Can I keep working in Sweden?

It depends. If you have a residence permit which allows you to work in Sweden, have held that residence permit for at least six months and apply for an extension before your old permit expires, you still have the right to work in Sweden while you wait for the Migration Agency to make a decision on your permit application.

You can apply for a new residence permit 30 days before your old permit expires, at the earliest, and you can’t get a new residence permit before your old one has run out.

Can I leave Sweden?

Technically you can, but it might not be a good idea. This is due to the fact that if you leave Sweden after your residence permit has expired, it can be difficult to enter Sweden again before your new permit is granted, even if you can prove that you’ve applied for a new one.

In the worst-case scenario, you could be denied entry to Sweden at the border and forced to wait in another country until your new residence permit is granted. 

If you find yourself in this situation, you can, in some cases, apply for a national visa allowing you to re-enter Sweden. These are only granted under exceptional circumstances, and must be applied for at a Swedish embassy or general consulate in the country you are staying in. If you are not granted a national visa to re-enter Sweden, you can’t appeal the decision, meaning you’ll have to wait until your residence permit is approved before you can re-enter Sweden.

The Migration Agency writes on its website that you should only leave Sweden while your application is being processed “in exceptional cases, and if you really have to”.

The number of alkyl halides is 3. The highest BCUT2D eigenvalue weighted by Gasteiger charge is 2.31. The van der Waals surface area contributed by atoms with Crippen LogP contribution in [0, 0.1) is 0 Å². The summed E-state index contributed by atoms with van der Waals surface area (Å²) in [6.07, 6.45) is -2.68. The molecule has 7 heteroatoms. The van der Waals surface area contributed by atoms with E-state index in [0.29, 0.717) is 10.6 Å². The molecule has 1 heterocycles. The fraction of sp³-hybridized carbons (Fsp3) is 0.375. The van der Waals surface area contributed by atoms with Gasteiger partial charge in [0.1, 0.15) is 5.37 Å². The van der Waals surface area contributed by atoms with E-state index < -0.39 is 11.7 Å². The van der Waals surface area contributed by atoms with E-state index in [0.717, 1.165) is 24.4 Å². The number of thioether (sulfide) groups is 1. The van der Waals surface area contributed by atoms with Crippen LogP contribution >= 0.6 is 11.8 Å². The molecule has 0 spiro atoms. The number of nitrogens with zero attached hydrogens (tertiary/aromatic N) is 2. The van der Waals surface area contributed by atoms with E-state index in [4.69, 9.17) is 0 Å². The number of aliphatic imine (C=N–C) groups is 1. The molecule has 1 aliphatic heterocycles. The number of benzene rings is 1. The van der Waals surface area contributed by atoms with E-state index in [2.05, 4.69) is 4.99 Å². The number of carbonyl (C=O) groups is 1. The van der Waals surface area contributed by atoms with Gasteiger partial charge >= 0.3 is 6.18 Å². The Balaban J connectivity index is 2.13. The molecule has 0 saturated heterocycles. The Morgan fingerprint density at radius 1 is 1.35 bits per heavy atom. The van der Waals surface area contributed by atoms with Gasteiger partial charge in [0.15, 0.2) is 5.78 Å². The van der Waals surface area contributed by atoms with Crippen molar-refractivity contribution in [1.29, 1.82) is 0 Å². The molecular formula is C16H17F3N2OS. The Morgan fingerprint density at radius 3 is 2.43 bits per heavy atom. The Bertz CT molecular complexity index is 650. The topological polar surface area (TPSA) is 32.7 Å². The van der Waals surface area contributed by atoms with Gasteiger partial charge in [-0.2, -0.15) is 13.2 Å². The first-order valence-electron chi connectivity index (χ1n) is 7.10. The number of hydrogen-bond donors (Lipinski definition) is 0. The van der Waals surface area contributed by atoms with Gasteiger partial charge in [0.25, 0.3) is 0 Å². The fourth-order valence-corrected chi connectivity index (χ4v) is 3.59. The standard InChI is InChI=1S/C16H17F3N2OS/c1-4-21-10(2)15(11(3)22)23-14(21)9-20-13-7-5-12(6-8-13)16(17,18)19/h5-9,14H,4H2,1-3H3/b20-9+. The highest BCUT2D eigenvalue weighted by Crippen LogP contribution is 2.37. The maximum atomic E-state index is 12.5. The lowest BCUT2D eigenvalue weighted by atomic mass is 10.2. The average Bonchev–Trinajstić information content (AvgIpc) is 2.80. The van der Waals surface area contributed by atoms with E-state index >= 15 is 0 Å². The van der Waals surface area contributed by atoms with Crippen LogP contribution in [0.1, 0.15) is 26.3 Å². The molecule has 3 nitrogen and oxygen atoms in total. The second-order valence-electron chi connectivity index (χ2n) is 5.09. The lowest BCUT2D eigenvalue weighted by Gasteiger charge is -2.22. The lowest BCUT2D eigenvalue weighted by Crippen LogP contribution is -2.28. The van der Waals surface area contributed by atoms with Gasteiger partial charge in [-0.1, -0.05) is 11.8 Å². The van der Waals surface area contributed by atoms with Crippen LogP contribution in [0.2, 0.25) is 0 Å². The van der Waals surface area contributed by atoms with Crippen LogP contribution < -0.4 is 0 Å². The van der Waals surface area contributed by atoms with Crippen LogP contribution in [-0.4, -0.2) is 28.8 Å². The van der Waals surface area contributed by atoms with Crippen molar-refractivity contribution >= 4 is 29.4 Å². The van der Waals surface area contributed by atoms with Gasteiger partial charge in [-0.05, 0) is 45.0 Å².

It lists some examples of exceptional cases as “sudden illness, death in the family or important work-related assignments”, adding that you may need to provide proof of your reason for travelling to the embassy when you apply for a national visa to re-enter Sweden.

What if I come from a visa-free country?

If you come from a visa-free country, you are able to re-enter Sweden without needing a visa, but you may run into issues anyway, as visa-free non-EU citizens entering Schengen are only allowed to stay in the bloc for 90 days in every 180 before a visa is required.

If you are a member of this group and you stay in Schengen for longer than 90 days without a visa, you could be labelled an “overstayer”, which can cause issues entering other countries, as well as applying for a visa or residence permit in the future.

The Migration Agency told The Local that “a visa-free person waiting for a decision in their extension application can leave Sweden and return, as long as they have visa-free days left to use”.

“However, an extension application usually requires the individual to be located in Sweden,” the Agency wrote. “Travelling abroad can, in some cases, have an effect on the decision whether to extend a residence permit or not, in a way which is negative for the applicant, but this decision is made on an individual case basis (it’s not possible to say a general rule).”

“The right to travel into the Schengen area for short visits is not affected, as long as the person still has visa-free days left.”

The Local has contacted the Migration Agency to clarify whether days spent in Sweden count towards the 90-day limit, and will update this article accordingly once we receive a response.

Does this apply to me if I have a permanent residence permit?

No. This only applies to people in Sweden holding temporary residence permits. If you have a permanent residence permit and your residence permit card (uppehållstillståndskort or UT-kort) expires, you just need to book an appointment at the Migration Agency to have your picture and fingerprints taken for a new card.

How long is the processing time for residence permit renewals?

It varies. For people renewing a residence permit to live with someone in Sweden, for example, the Migration Agency states that 75 percent of recent cases received an answer within eight months.

For work permit extensions, it varies. In some branches, 75 percent of applicants received a response after 17 months, others only had to wait five.

This means that some people waiting to extend their residence permits could be discouraged from leaving Sweden for almost a year and a half, unless they are facing “exceptional circumstances”.

You can see how long it is likely to take in your case here.